Children who are overweight or obese have a higher risk for gallstones, according to a large new study conducted by Kaiser Permanente in California.
Researchers found that children and adolescents who were overweight were twice as likely to have gallstones, compared to youths of normal weight. Moderately obese children were four times more likely and the extremely obese were six times more likely to have gallstone disease.
“These findings add to an alarming trend — youth who are obese or extremely obese are more likely to have diseases we normally think of as adult conditions,” said Corina Koebrick, lead author of research being published in the Journal of Pediatric Gastroenterology & Nutrition. The study was based on health records of more than 510,000 children, aged 10 to 19, who were members of Kaiser Permanente Southern California.
20 million adults in the U.S. have gallstone disease. Although many have no symptoms, those who do often suffer from nausea and abdominal pain. Gallstones cause a blockage that prevents the passage of bile into the intestines, which can lead to severe infection or damage to the pancreas, liver, or gallbladder. Gallstone disease can be fatal if left untreated.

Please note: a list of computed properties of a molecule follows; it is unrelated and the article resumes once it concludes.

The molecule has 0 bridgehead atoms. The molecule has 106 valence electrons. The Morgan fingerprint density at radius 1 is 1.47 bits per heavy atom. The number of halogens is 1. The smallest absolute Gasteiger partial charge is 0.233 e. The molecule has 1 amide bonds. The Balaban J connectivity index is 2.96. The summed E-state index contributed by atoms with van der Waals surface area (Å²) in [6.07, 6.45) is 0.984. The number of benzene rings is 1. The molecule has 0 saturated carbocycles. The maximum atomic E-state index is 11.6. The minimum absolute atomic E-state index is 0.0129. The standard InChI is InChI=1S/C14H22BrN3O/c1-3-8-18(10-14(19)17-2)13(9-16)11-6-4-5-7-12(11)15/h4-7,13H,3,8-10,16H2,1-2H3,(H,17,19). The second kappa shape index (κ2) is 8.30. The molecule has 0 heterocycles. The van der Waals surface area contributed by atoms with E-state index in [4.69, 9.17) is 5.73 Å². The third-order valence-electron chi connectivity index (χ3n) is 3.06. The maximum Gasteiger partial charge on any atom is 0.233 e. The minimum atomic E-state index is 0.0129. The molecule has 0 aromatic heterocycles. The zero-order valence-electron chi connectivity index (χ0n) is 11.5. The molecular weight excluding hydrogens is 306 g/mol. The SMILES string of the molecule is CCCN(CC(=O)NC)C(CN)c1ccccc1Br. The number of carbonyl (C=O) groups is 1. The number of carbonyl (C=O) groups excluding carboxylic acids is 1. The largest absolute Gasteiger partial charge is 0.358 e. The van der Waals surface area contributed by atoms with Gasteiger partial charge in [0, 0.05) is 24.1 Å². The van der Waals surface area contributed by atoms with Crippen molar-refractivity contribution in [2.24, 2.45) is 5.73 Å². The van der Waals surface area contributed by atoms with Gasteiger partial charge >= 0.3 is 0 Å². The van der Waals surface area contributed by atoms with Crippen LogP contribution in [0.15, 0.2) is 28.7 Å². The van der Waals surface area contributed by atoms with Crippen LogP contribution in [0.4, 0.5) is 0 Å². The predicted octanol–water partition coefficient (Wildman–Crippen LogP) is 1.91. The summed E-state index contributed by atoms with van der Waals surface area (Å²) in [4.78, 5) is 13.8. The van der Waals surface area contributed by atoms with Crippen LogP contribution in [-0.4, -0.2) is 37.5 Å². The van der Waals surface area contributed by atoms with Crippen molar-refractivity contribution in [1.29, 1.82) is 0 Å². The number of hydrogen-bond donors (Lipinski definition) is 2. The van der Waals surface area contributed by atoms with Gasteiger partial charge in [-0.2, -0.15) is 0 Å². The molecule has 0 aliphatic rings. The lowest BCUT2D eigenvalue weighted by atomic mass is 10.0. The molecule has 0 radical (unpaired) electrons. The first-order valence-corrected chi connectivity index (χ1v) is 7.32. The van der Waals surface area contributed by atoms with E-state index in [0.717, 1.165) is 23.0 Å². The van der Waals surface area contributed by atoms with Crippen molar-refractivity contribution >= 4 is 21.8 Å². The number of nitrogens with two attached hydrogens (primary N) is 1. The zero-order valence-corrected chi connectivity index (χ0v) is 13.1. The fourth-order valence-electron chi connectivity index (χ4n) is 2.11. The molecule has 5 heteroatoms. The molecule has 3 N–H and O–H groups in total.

“The high rate of gallstones in obese children and adolescents may surprise pediatricians because gallstone disease is generally regarded as an adult disorder. Since obesity is so common, pediatricians must learn to recognize the characteristic symptoms of gallstones,” said senior study author George Longstreth, a gastroenterologist at Kaiser Permanente San Diego Medical Center.
The study found a stronger link between gallstones and obesity in girls than in boys. While boys who were obese or severely obese were two to three times more likely to have gallstones, obese or extremely overweight girls were six to eight times more likely to have gallstone disease.
“With childhood obesity on the rise, pediatricians can expect to diagnose and treat an increasing number of children affected by gallstone disease. It is important to identify other factors that increase risk as well,” said Koebnick, who adds that more research s needed to understand the role of risk factors such as obesity, gender, ethnicity and oral contraceptive use.The study is part of ongoing research aimed at identifying and treating childhood obesity. Over 7% of the boys and 5.5% of the girls in the Kaiser Permanente study are extremely obese. The study was funded by the National Institute of Diabetes and Digestive and Kidney Disorders.
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